|US6916769||Dec 3, 2002||Jul 12, 2005||The Procter & Gamble Company||Fabric treatment composition|
|US6916781||May 16, 2003||Jul 12, 2005||The Procter & Gamble Company||Concentrated, stable, translucent or clear, fabric softening compositions|
|US6956019||Jul 19, 2004||Oct 18, 2005||Ecolab Inc.||Combination of a nonionic silicone surfactant and a nonionic surfactant in a solid block detergent|
|US6979667 *||Mar 14, 2000||Dec 27, 2005||The Procter & Gamble Company||Perfume compositions and methods to mask amine malodors|
|US7013889||Sep 30, 2003||Mar 21, 2006||Cronk Peter J||Adhesively applied external nasal strips and dilators containing medications and fragrances|
|US7199095||Aug 18, 2005||Apr 3, 2007||Ecolab Inc.||Combination of a nonionic silicone surfactant and a nonionic surfactant in a solid block detergent|
|US7297351||Feb 5, 2004||Nov 20, 2007||Abr, Llc||Pesticide microemulsions and dispersant/penetrant formulations|
|US7365043||Jun 23, 2004||Apr 29, 2008||The Procter & Gamble Co.||Lipophilic fluid cleaning compositions capable of delivering scent|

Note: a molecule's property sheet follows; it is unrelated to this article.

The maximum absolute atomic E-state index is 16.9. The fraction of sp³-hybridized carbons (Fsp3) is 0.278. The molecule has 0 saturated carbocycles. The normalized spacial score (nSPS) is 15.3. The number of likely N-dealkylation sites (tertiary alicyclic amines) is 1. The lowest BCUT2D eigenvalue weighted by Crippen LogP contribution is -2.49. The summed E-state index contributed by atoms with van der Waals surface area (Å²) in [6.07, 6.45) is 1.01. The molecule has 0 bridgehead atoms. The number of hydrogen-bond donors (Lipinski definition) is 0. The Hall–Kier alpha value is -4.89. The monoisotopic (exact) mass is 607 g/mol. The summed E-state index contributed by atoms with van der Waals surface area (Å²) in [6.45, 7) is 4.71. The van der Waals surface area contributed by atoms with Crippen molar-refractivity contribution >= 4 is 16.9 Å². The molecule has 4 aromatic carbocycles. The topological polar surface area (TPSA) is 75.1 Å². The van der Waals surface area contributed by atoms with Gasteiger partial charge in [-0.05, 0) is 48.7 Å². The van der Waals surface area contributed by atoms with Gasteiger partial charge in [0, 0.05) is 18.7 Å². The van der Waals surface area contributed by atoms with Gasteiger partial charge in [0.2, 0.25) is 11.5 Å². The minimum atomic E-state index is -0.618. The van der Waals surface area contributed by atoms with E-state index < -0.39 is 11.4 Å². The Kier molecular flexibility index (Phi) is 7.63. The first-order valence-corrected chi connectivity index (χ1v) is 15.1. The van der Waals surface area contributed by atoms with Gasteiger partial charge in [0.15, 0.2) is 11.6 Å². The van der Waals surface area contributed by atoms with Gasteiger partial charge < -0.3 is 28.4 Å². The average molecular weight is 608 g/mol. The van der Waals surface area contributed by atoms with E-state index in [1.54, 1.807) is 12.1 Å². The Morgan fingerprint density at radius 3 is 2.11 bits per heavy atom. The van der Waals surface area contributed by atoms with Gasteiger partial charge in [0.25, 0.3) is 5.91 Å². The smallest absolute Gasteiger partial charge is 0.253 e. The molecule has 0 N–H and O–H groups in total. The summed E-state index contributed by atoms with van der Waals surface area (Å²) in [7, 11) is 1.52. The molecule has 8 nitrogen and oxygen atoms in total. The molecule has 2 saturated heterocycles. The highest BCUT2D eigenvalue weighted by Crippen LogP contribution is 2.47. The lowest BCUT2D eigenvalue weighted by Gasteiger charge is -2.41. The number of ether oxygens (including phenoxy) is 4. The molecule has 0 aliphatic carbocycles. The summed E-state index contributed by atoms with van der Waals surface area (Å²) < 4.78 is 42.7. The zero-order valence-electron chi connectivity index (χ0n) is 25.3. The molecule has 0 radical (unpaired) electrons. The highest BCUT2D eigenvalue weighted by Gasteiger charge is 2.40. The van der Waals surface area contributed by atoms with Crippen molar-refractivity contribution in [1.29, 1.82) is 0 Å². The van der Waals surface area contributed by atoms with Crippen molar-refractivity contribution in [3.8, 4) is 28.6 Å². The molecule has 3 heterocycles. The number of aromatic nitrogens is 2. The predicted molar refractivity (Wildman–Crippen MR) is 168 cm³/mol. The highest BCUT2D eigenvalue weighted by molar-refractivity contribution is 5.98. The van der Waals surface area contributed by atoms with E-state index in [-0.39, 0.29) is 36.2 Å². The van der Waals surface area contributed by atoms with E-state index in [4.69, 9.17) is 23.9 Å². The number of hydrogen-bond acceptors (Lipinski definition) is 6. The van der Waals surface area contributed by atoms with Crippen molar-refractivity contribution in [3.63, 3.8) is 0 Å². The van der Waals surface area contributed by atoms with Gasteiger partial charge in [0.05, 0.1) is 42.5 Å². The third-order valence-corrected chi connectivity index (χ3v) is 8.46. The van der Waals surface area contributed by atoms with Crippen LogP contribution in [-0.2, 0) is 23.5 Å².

|US7538079||Sep 22, 2006||May 26, 2009||Takasago International Corporation||Spray dried powdered detergents with perfume-containing capsules|
|US8058374||Nov 24, 2009||Nov 15, 2011||Akzo Nobel N.V.||Hybrid copolymers|
|US8227381||Sep 23, 2010||Jul 24, 2012||Akzo Nobel N.V.||Low molecular weight graft copolymers for scale control|
|US8394754||Apr 1, 2011||Mar 12, 2013||The Procter & Gamble Company||Amphiphile-containing perfume compositions|
|US8506996||Oct 12, 2010||Aug 13, 2013||Peter J. Cronk||Therapeutic delivery system|
|US8563498||Apr 1, 2011||Oct 22, 2013||The Procter & Gamble Company||Fabric care compositions comprising copolymers|
|US8636918||Jul 30, 2012||Jan 28, 2014||Ecolab Usa Inc.||Cleaning composition containing a polysaccharide hybrid polymer composition and methods of controlling hard water scale|
|US8674021||Jul 20, 2007||Mar 18, 2014||Akzo Nobel N.V.||Sulfonated graft copolymers|
|US8679366||Jul 30, 2012||Mar 25, 2014||Ecolab Usa Inc.||Cleaning composition containing a polysaccharide graft polymer composition and methods of controlling hard water scale|